At a loading dose of 20 g/day for up to 7 days and 3 g to 5 g/day for up to 12 weeks, the supplement appears relatively safe. Nevertheless, it can result in weight gain due to water retention, and consumers have reported diarrhea, nausea, cramps, stiffness, and heat intolerance.
This important amino acid contributes nitrogen to various biochemical reactions and is a key player in metabolism and energy production. Limited research has indicated that it may enhance recovery/muscle strength and decrease soreness post-exercise. At a dosage of 45 g/day for 6 weeks, no safety concerns were reported. Dosages should be limited to 0.42 g/kg in those with infections, burns, intestinal diseases, and other serious illnesses.
Iron boosts uptake of oxygen, lowers lactate levels during exercise, and decreases heart rate. Although clinical trials have shown mixed results, some evidence indicates that this essential mineral improves work capacity when correcting for anemia. However, it remains to be elucidated whether iron is ergogenic in people with milder anemia. At 8 mg/day for healthy men and 18 mg/for healthy premenopausal women, no safety concerns have been noted. At more than 45 mg/day, negative side effects include constipation, gastric upset, abdominal pain, nausea, vomiting, and fainting.
Protein provides essential amino acids to build, maintain, and repair muscle tissue. Based on a wealth of clinical data, protein enhances muscle training response during exercise and recovery. Many athletes take protein after exercise, which is when it optimally reduces muscle protein breakdown, builds muscle, and enhances muscle oxygen use. At recommended intake levels of up to 2.0 g/kg body weight, no safety concerns have been reported.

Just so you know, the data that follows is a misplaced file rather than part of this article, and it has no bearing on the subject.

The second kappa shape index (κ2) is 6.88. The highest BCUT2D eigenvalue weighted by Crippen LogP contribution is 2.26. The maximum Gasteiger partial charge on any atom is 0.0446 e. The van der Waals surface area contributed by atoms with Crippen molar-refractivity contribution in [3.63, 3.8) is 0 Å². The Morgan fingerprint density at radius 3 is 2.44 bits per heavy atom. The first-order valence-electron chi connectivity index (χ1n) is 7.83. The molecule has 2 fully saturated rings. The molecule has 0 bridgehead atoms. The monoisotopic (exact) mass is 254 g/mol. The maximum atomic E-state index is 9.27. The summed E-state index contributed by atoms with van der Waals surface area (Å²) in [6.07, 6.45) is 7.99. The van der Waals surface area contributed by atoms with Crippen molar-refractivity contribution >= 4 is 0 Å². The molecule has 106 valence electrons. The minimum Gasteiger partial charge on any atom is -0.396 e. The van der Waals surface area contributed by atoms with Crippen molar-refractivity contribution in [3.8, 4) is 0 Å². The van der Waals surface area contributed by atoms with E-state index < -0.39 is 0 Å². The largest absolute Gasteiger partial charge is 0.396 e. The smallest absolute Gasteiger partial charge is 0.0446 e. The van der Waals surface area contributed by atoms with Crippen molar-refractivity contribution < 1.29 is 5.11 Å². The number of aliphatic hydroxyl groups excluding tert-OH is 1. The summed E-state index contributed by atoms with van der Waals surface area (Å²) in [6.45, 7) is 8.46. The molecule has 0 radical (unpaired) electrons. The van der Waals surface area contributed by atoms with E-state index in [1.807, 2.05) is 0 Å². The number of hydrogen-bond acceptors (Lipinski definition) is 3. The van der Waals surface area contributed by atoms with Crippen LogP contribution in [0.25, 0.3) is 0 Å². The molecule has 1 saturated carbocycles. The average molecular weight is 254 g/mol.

Commonly known as baking soda, this compound rids the body of hydrogen ions derived from intense muscle activity, thus decreasing metabolic acidosis and consequent fatigue. Short-term clinical trials have indicated that it might proffer minor to moderate improvements in performance for short-term and intermittent high-intensity activity—especially in trained athletes. At up to 300 mg/kg body weight, no safety concerns have been reported. Adverse effects include diarrhea, stomach pain, nausea, and vomiting.
Should you take these supplements?
Which supplements are most popular? Male and female athletes take similar supplements, with women more likely to take iron and men more likely to take vitamin E, protein, and creatine.
In the aggregate, dietary supplements may contribute to athletic performance, according to the Office of Dietary Supplements.
“For any individual to physically perform at his or her best, a nutritionally adequate diet and sufficient hydration are critical,” stated authors from the Office of Dietary Supplements. “Athletes engaging in endurance activities lasting more than an hour or performed in extreme environments (e.g., hot temperatures or high altitudes) might need to replace lost fluids and electrolytes and consume additional carbohydrates for energy.”
They continued: “Even with proper nutritional preparation, the results of taking any dietary supplement(s) for exercise and athletic performance vary by level of training; the nature, intensity, and duration of the activity; and the environmental conditions.”